For farmers, crop-hungry stink bugs are more than irritating houseguests

Researchers are looking for ways to stop the rapid spread of the brown marmorated stink bug, an Asian invader with a voracious appetite for our fruit and veggie crops. File photo. Researchers are looking for ways to stop the rapid spread of the brown marmorated stink bug, an Asian invader with a voracious appetite for our fruit and veggie crops. File photo.

To most of us, they’re just a nuisance: smelly, persistent pests that creep and buzz their way into our homes and go crunch in the night.

But for farmers in Virginia and a growing number of states, the brown marmorated stink bug is a thing to fear.

An invasive species from East Asia that first arrived in Pennsylvania via shipping crate in the late 1990s, the bug that drives people to distraction each fall when it swarms indoors seeking shelter from the cold has proven to be a formidable agricultural pest. It loves to feed on the buds, seeds, and fruit of a vast number of crops, often destroying them or rendering them unmarketable in the process. And because stink bugs are so new to the scene, researchers—including a number of Virginia Tech entomologists—face challenges trying to control them.

The first brown marmorated was spotted in the Commonwealth in 2004, and has since spread to 44 Virginia counties. “They call it the interstate bug,” said Tech’s Ames Herbert, who is studying the stink bugs’ effect on soybeans in the Tidewater. “They love to travel, love to hang onto equipment and containers.”

And they love to eat. As generalists, they will happily feast on more than 300 types of plants, poking their sharp mouthparts into fruits, veggies, and even cotton bolls to suck out juices. Doug Pfeiffer, another Tech entomologist and Virginia Agricultural Extension agent who works in the Charlottesville area, said the apple orchards and vineyards of the Piedmont have been hit especially hard, in part because the bugs are attracted to farms in forested areas, where they can retreat to trees at night.

The problem for grape growers is two-fold, he said. “When the stink bugs are in the clusters when they’re harvested, they’re crushed along with the clusters, and there’s a bad odor and taste to the juice,” he said. “There were some wineries that were so bad in 2010, they just dumped all their juice, and the whole crop was ruined.”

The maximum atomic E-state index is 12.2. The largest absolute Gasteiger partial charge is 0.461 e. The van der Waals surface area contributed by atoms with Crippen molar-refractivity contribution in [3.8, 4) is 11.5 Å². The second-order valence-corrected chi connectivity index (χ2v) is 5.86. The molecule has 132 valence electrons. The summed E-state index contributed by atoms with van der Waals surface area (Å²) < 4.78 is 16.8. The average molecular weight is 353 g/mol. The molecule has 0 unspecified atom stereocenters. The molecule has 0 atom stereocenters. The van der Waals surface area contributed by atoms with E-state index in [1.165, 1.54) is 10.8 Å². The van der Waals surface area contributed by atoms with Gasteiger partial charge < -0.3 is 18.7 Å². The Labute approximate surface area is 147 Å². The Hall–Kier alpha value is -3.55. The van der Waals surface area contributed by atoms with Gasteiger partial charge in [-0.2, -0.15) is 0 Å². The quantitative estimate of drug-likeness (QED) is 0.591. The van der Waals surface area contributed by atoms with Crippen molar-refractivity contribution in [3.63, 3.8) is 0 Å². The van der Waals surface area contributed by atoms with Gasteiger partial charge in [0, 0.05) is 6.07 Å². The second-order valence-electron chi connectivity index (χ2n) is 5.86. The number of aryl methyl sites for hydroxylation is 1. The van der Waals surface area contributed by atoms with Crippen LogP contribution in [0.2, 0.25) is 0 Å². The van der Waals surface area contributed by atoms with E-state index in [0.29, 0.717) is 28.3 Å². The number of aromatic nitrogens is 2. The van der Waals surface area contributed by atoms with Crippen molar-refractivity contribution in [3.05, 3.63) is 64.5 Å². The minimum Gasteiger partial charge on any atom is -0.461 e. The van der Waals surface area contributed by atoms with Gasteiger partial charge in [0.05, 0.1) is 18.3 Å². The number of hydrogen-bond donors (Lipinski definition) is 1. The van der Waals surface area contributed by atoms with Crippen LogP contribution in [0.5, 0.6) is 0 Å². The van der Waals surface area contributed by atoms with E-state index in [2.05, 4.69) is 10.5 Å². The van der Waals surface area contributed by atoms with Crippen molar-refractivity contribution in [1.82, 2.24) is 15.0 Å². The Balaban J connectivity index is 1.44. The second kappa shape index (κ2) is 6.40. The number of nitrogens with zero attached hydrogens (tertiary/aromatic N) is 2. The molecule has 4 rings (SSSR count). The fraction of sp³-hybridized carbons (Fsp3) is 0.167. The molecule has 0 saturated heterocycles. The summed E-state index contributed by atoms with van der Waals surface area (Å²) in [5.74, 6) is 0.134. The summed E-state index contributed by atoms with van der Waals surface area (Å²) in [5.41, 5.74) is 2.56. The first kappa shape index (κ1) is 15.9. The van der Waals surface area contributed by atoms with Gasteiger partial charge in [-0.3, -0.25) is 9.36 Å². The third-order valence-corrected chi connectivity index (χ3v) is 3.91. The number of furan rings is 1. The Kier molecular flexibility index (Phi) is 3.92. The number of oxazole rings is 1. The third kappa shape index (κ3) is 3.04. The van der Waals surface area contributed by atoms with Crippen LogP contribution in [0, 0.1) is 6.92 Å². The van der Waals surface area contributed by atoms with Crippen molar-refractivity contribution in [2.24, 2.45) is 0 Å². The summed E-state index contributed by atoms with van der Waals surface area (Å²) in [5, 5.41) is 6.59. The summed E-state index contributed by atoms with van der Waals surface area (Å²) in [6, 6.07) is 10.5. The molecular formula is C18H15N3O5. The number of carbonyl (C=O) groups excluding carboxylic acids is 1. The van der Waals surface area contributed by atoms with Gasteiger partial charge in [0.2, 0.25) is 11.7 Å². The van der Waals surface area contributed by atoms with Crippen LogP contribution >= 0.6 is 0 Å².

And then, of course, there’s direct damage from the hungry insects: Where they bite, necrotic spots develop, and can lead to fungal infection.

There are a few pesticides that seem to work on the invaders, but many farmers are finding that stink bugs will come back after a spraying, making it even more expensive to fend them off. “Organic growers have a tougher chore ahead of them,” said Pfeiffer. “There aren’t too many organic pesticide alternatives, especially with the long residual control that you need.” The method many have to resort to? Hand removal.

But it’s not all doom and gloom. Scientists up and down the East Coast are putting their heads together to share knowledge of the still-new pest and find fixes. Current research is focused on understanding the stink bugs’ life cycle, behavior, and spread. Meanwhile, said Pfeiffer and Herbert’s graduate student colleague John Aigner, U.S. entomologists are turning to translators to help them access existing studies, which are almost exclusively in Chinese and Japanese.

A Delaware lab is currently evaluating a very specific kind of biological weapon that could be unleashed within a year: A Chinese wasp that lays its eggs inside stink bug eggs, killing the hosts before they can hatch. But introducing another new species to wipe out an existing invasive is a tactic with a long history of failure.

They may not have to resort to such drastic measures. Aigner said Maryland researchers discovered similar parasitic wasps native to the U.S. are learning to attack brown marmorated eggs, so there’s hope the system may right itself on its own.

“It is amazing how you can sit back and watch nature do what nature does,” he said.

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